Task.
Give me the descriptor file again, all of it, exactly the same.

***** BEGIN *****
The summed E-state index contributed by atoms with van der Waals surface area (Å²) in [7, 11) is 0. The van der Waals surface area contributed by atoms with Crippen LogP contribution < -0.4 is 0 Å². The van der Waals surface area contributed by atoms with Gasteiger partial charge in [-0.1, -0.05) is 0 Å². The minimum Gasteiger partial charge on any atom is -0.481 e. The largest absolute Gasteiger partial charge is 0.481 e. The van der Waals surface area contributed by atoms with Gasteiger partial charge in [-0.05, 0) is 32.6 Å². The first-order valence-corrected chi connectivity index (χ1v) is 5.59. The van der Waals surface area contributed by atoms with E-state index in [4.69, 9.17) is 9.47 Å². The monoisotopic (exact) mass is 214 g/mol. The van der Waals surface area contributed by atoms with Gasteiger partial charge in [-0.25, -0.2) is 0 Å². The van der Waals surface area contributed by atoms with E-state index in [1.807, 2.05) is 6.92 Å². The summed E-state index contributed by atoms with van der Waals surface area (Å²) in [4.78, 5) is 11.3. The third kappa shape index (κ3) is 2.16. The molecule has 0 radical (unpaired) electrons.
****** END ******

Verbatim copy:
The summed E-state index contributed by atoms with van der Waals surface area (Å²) in [7, 11) is 0. The van der Waals surface area contributed by atoms with Crippen LogP contribution < -0.4 is 0 Å². The van der Waals surface area contributed by atoms with Gasteiger partial charge in [-0.1, -0.05) is 0 Å². The minimum Gasteiger partial charge on any atom is -0.481 e. The largest absolute Gasteiger partial charge is 0.481 e. The van der Waals surface area contributed by atoms with Gasteiger partial charge in [-0.05, 0) is 32.6 Å². The first-order valence-corrected chi connectivity index (χ1v) is 5.59. The van der Waals surface area contributed by atoms with E-state index in [4.69, 9.17) is 9.47 Å². The monoisotopic (exact) mass is 214 g/mol. The van der Waals surface area contributed by atoms with Gasteiger partial charge in [-0.25, -0.2) is 0 Å². The van der Waals surface area contributed by atoms with E-state index in [1.807, 2.05) is 6.92 Å². The summed E-state index contributed by atoms with van der Waals surface area (Å²) in [4.78, 5) is 11.3. The third kappa shape index (κ3) is 2.16. The molecule has 0 radical (unpaired) electrons.